[Image: U.S. helicopter over Baghdad, via (scroll down)].
I’ve mentioned The Forever War by Dexter Filkins before, but I was struck again the other day by a passage in which Filkins catalogs the mechanically unprecedented sounds of the American siege of Falluja, a collection of noises so alien and overpowering that he describes it as “an entire ecosystem” with its own hidden predators and prey.
Filkins writes that “rocket-propelled grenades whizzed out of the darkness, striking the M-1s and exploding but doing no harm. Whoosh-bang, like a fireworks show. Whoosh-bang.” He quickly adds, however, that “the real weirdness was circling above.”
The night sky echoed with pops and pings, the invisible sounds of frantic action. Most were being made by the AC-130 gunships, whose propellers were putting out a reassuring hum. But over the droning came stranger sounds: the plane’s Gatling gun let out long, deep burps at volumes that were symphonic. Its 105mm cannon made a popping sound, the same as you would hear from a machine that served tennis balls. A pop! followed by a boom! Pop-boom. And then there was the insect buzz of the ScanEagle, the pilotless airplane that hovered above us and beamed images back to base. It was as if we were witnessing the violent struggles of an entire ecosystem, a clash of airborne nocturnal beasts we could not see.
Of course, the unnatural acoustic ecology of humans at war is surely something you could find throughout history, from the fibrous zing of crossbow strings and the thunderous lurch of the catapult to endlessly irritating scrapings of metal on metal as swords and shields collide. What ancient Roman warfare actually sounded like is something for the acoustic archaeologists.
But, while an acoustic history of war has yet to be written—though some have treated sound itself as war—it would be a fascinating study to pursue.
9 thoughts on “Warsound”
That link is already in the post, but thanks for the tip!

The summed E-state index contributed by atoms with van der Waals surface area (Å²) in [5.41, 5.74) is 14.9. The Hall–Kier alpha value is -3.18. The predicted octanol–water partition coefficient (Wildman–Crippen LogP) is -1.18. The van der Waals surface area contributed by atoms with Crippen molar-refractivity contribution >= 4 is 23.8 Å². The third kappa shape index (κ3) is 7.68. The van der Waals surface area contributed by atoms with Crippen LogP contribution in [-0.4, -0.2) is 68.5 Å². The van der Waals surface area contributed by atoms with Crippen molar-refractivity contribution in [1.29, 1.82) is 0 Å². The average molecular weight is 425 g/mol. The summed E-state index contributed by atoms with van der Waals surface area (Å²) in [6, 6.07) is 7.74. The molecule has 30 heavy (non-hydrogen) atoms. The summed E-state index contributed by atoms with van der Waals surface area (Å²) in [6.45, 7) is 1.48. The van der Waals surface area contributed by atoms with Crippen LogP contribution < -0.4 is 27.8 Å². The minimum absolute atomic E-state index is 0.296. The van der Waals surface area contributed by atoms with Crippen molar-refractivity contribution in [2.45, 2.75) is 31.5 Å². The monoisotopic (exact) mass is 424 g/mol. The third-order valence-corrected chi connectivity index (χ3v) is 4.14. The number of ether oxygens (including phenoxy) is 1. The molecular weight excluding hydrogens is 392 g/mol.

You might be interested in Charles D. Ross's work on the acoustics of the Civil War.
Shannon – funny, while I was writing this I found an article about "acoustic shadows" during the Civil War and put up a quick post about them here. I'd love to read more about this, though, so the Ross book seems like a good place to start. Thanks!
Gerd Heidemann – the eccentric journalist who played a pivotal role in the Hitler Diaries fiasco – liked to relax by listening to tapes of gun battles in the Congo. According to Robert Harris's book "Selling Hitler", anyway.
There is a rich vein of interest in this topic through the futurists, from Marinetti's Zang Tumb Tumb and then into Russolo's Art of Noise. Usually it's considered in light of the modernist revolution in music, but what Marinetti does is actually more interesting, in that he attempts to create on the page something like a space appropriate to this new modern soundscape–I don't think it's simply mimetic, distributing the sounds according to their origins; instead, it spatializes them according to their own intensities and, doubtless, some residual pictorial sense.
I was also struck by the "reassuring hum" of the helicopters–Schafer notes that the mechanical hum is one of the essential differences between the premodern and the modern soundscape.
I don't really understand why these sounds are described as 'unprecedented'. Unprecedented for Filkins perhaps, but surely not for the US military. Secondly, why should these be catalogued anymore than say a new fax machine operating alongside a Nespresso?
Adam, why shouldn't the sounds of a new fax machine operating alongside a Nespresso be catalogued?
There was a fantastic installation at the ICA in Boston this past year on a similar theme (disclosure: my dad did the sound editing).
It was called "Out of Here," and the premise is fairly straightforward. The viewer is in a nondescript room that could be a warehouse, the only windows being small and high above the ground. The entire tale (a peaceful day shattered by a checkpoint stop gone wrong) is told through the audio.
Here's the official site:
And the Boston Globe's take: